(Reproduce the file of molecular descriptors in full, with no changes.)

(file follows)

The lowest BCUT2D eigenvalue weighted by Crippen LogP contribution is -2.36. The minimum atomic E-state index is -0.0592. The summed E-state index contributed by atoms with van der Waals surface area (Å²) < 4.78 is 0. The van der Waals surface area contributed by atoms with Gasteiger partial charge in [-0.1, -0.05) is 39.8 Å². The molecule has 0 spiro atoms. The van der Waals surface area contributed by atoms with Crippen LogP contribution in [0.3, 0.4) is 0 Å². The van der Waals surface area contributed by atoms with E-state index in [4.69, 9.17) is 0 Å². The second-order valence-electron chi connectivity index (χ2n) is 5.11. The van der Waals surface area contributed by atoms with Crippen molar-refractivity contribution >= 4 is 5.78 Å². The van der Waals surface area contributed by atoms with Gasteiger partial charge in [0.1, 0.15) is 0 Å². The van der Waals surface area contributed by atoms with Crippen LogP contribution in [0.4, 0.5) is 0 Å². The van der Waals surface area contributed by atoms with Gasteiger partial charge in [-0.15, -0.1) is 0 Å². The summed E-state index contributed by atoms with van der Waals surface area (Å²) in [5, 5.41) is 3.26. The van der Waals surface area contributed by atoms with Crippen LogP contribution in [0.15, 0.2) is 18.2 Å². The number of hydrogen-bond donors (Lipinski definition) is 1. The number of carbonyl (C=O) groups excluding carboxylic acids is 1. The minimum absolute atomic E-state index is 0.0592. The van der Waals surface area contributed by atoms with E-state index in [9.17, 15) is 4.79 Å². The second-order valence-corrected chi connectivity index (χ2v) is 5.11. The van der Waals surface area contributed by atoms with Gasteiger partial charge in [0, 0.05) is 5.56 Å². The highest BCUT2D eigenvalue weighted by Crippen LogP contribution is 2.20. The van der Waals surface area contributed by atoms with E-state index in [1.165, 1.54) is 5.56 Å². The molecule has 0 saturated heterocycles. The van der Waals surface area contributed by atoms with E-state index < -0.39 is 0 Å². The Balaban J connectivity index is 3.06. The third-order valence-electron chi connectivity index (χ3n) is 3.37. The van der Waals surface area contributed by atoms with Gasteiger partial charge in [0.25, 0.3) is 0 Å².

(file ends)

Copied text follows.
The lowest BCUT2D eigenvalue weighted by Crippen LogP contribution is -2.36. The minimum atomic E-state index is -0.0592. The summed E-state index contributed by atoms with van der Waals surface area (Å²) < 4.78 is 0. The van der Waals surface area contributed by atoms with Gasteiger partial charge in [-0.1, -0.05) is 39.8 Å². The molecule has 0 spiro atoms. The van der Waals surface area contributed by atoms with Crippen LogP contribution in [0.3, 0.4) is 0 Å². The van der Waals surface area contributed by atoms with E-state index in [4.69, 9.17) is 0 Å². The second-order valence-electron chi connectivity index (χ2n) is 5.11. The van der Waals surface area contributed by atoms with Crippen molar-refractivity contribution >= 4 is 5.78 Å². The van der Waals surface area contributed by atoms with Gasteiger partial charge in [0.1, 0.15) is 0 Å². The van der Waals surface area contributed by atoms with Crippen LogP contribution in [0.4, 0.5) is 0 Å². The van der Waals surface area contributed by atoms with Gasteiger partial charge in [-0.15, -0.1) is 0 Å². The summed E-state index contributed by atoms with van der Waals surface area (Å²) in [5, 5.41) is 3.26. The van der Waals surface area contributed by atoms with Crippen LogP contribution in [0.15, 0.2) is 18.2 Å². The number of hydrogen-bond donors (Lipinski definition) is 1. The number of carbonyl (C=O) groups excluding carboxylic acids is 1. The minimum absolute atomic E-state index is 0.0592. The van der Waals surface area contributed by atoms with E-state index in [9.17, 15) is 4.79 Å². The second-order valence-corrected chi connectivity index (χ2v) is 5.11. The van der Waals surface area contributed by atoms with Gasteiger partial charge in [0, 0.05) is 5.56 Å². The highest BCUT2D eigenvalue weighted by Crippen LogP contribution is 2.20. The van der Waals surface area contributed by atoms with E-state index in [1.165, 1.54) is 5.56 Å². The molecule has 0 saturated heterocycles. The van der Waals surface area contributed by atoms with E-state index < -0.39 is 0 Å². The Balaban J connectivity index is 3.06. The third-order valence-electron chi connectivity index (χ3n) is 3.37. The van der Waals surface area contributed by atoms with Gasteiger partial charge in [0.25, 0.3) is 0 Å².